Conclusion

A national apprenticeship tax credit should be one of many tools the federal government uses to expand equity in apprenticeships. But by focusing on the hiring side, this proposed solution only addresses one issue along the apprenticeship pipeline. Creating 1-2 million apprenticeships that truly reflect the demographic makeup of the working population will require a holistic approach. This includes more inclusive recruitment efforts, training and education opportunities, and stronger support systems for apprentices. Coordinated strategies to both bolster the existing system and expand apprenticeships into new industries will also be necessary. Ultimately, we should aspire to achieve equitable outcomes across apprenticeships and the broader workforce, ensuring that workers can attain a secure livelihood and a strong foothold in the economy.

Topics
  • Workforce & Training95

Endnotes

  1. Hanks, Angela, Annie McGrew, Daniella Zessoules. “The Apprenticeship Wage and Participation Gap.” Center for American Progress, 11 July 2018. https://www.americanprogress.org/issues/economy/reports/2018/07/11/453321/apprenticeship-wage-participation-gap/. Accessed 5 July 2021.

  2. Hanks, Angela, Annie McGrew, Daniella Zessoules. “The Apprenticeship Wage and Participation Gap.” Center for American Progress, 11 July 2018. https://www.americanprogress.org/issues/economy/reports/2018/07/11/453321/apprenticeship-wage-participation-gap/. Accessed 5 July 2021.

  3. Kuehn, Daniel, Ian Hecker, Alphonse Simon. “Registered Apprenticeship in Science and Engineering.” Urban Institute, May 2019. https://www.urban.org/sites/default/files/publication/100390/registered_apprenticeship_in_science_and_engineering.pdf. Accessed 5 July 2021.

  4. “FY 2020 Department of Labor Budget in Brief.” US Department of Labor, 31 Mar. 2021. https://www.dol.gov/sites/dolgov/files/general/budget/2022/FY2022BIB.pdf. Accessed 5 July 2021.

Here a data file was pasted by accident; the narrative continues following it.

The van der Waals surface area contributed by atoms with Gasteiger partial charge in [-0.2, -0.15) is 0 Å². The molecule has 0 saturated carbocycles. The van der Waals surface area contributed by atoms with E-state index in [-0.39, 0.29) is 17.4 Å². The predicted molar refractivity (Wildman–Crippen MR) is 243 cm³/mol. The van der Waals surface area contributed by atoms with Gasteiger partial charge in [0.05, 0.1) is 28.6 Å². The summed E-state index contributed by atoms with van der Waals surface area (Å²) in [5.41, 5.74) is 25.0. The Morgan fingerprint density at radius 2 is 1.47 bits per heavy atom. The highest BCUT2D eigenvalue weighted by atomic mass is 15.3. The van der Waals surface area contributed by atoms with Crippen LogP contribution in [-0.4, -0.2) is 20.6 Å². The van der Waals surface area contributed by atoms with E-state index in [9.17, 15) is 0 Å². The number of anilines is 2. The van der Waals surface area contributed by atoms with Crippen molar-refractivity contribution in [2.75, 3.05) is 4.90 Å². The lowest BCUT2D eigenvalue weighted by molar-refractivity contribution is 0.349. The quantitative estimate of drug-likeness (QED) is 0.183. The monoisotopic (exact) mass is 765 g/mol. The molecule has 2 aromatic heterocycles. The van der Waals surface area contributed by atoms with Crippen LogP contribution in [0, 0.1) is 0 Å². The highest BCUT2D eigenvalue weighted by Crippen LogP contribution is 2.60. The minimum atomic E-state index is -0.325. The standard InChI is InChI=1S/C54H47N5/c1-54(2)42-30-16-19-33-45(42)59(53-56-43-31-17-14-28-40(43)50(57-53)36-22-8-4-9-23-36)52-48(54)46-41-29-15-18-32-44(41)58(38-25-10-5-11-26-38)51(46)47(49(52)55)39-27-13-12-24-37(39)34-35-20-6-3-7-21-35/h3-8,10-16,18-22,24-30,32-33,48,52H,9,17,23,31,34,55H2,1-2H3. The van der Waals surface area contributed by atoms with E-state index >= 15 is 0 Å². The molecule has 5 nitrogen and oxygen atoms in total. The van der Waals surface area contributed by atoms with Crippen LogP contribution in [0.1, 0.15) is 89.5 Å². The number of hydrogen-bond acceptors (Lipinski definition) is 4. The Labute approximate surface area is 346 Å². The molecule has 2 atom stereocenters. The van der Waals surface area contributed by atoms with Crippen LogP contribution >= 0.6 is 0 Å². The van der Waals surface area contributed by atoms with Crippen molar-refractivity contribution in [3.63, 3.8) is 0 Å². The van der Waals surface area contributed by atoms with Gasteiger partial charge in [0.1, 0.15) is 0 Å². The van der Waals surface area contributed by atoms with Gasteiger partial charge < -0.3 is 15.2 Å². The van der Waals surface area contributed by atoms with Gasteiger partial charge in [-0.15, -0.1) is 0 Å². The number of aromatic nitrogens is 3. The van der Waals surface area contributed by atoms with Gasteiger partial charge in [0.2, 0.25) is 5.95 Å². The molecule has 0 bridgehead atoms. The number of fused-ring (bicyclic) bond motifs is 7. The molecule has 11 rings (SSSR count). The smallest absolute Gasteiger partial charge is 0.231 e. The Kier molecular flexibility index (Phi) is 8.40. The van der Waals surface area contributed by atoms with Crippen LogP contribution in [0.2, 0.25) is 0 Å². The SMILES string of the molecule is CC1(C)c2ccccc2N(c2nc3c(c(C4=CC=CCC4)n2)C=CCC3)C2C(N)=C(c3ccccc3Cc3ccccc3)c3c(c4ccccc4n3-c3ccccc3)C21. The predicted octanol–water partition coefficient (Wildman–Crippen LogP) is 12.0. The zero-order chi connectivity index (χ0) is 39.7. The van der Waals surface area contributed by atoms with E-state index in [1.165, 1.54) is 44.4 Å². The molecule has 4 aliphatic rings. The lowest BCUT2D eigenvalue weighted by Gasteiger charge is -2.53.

5. “Fact Sheet: Biden administration to take steps to bolster registered Apprenticeships.” White House, 17 Feb. 2021. https://www.whitehouse.gov/briefing-room/statements-releases/2021/02/17/fact-sheet-biden-administration-to-take-steps-to-bolster-registered-apprenticeships/. Accessed 5 July 2021.

  6. “State Apprenticeship Expansion, Equity, and Innovation Grants.” 17 Mar. 2021. US Department of Labor, Employment and Training Administration. https://www.dol.gov/newsroom/releases/eta/eta20210318-0. Accessed 24 June 2021.

  7. “State Tax Credits and Tuition Support.” Apprenticeship.gov. https://www.apprenticeship.gov/investments-tax-credits-and-tuition-support/state-tax-credits-and-tuition-support. Accessed 24 June 2021.

    Maryland Apprenticeship and Training Program, Division of Workforce Development and Adult Learning. https://www.dllr.state.md.us/employment/appr/. Accessed 25 June 2021.

  8. “Empire State Apprenticeship Tax Credit Program.” New York State Department of Taxation and Finance, 15 Jan. 2020. https://www.uwbec.org/content/AAI%20WNY/NYS%20-%20Empire%20State%20Apprenticeship%20Tax%20Credit%20Program.pdf. Accessed 25 June 2021.

  9. “Empire State Apprenticeship Tax Credit Program.” New York State Department of Taxation and Finance, 15 Jan. 2020. https://www.uwbec.org/content/AAI%20WNY/NYS%20-%20Empire%20State%20Apprenticeship%20Tax%20Credit%20Program.pdf. Accessed 25 June 2021.